Stocks were mixed Friday as investors weighed earnings reports and worries over a trade deal with China. The Dow Jones Industrial Average (DJINDICES:^DJI) and the S&P 500 (SNPINDEX:^GSPC) finished on either side of the unchanged mark.

Today's stock market

Index Percentage Change Point Change
Dow (0.25%) (63.20)
S&P 500 0.07% 1.83

Data source: Yahoo! Finance.

Energy stocks slumped again, with the Energy Select Sector SPDR ETF (NYSEMKT:XLE) moving down 0.5%. Gold stocks advanced; the VanEck Vectors Gold Miners ETF (NYSEMKT:GDX) rose 1.4%.

As for individual stocks, toymakers Hasbro (NASDAQ:HAS) and Mattel (NASDAQ:MAT) reported falling sales, but the latter had a surprise profit.

Man on phone in front of stock display.

Image source: Getty Images.

Hasbro is still struggling

Hasbro said that the Toys R Us liquidation was having an effect on its business that was even larger than it had expected, and the resulting miss for Q4 caused shares to slip 1%. Revenue declined 13% to $1.39 billion, missing expectations of $1.52 billion. Adjusted earnings per share came in at $1.26, far below the $1.67 Wall Street was expecting.

Sales in the U.S. and Canada dropped 10% to $2.4 billion and operating profit fell by 25%. Internationally, the story was even worse, with sales declining 25% and operating profit plummeting 83%. On the positive side, Hasbro announced it is increasing the dividend 8% to $0.68 per share.

Hasbro's woes haven't changed much since an ugly Q3, when the company said the Toys R Us liquidation would continue to impact results into 2019, and bloated inventories in Europe were hurting sales there. When pressed on the conference call, company officials wouldn't quantify how much of the sales decline was due to the Toys R Us debacle, but continued to insist that the effect was "unprecedented but finite," that inventory levels are improved, and that Hasbro would return to growth in 2019.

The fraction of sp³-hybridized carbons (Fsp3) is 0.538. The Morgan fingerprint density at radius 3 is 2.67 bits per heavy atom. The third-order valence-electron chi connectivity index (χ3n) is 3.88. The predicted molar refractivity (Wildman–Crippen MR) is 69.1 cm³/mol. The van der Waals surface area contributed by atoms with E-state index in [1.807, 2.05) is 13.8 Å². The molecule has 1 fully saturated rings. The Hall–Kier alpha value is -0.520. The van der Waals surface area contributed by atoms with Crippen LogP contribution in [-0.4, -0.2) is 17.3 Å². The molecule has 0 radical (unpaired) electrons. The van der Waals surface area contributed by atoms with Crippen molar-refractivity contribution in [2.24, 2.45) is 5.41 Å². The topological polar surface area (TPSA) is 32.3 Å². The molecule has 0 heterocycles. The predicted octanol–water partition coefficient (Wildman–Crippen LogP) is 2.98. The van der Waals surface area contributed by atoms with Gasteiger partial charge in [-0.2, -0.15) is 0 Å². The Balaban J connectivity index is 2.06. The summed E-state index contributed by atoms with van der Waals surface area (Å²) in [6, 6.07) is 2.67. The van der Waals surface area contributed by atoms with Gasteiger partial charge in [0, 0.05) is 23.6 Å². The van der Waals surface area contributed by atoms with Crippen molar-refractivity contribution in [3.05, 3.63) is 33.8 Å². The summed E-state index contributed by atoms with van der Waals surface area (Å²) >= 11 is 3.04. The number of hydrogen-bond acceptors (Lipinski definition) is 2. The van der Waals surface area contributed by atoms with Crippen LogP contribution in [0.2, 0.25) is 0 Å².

Mattel reports a surprising profit

Mattel's sales were hit by the Toys R Us liquidation, but apparently to a lesser degree than were Hasbro's, and cost-cutting measures helped the company beat low expectations, causing shares to soar 23.2%. Net sales fell 5.4% to $1.52 billion and the company reported earnings per share of $0.04, compared with a loss of $0.82 per share in Q4 last year. Analysts were expecting Mattel to lose $0.16 per share on sales of $1.44 billion.

Gross sales, which exclude returns, sales discounts, and sales allowances, fell 11%, or 9% in constant currency. Gross sales in North America were down 10%, driven by a 17% impact from Toys R Us, and international gross sales fell 7%, with 3% of that coming from Toys R Us. Companywide, adjusted gross margin improved to 46.6% from 32% and operating profit improved by $358 million.

As far as investors are concerned, Mattel was the clear winner over Hasbro this holiday season, especially in its execution in Europe and cost-cutting. No doubt the better transparency and lower expectations didn't hurt, either.

Jim Crumly owns shares of Hasbro. The Motley Fool owns shares of and recommends Hasbro. The Motley Fool is short shares of Hasbro. The Motley Fool has a disclosure policy.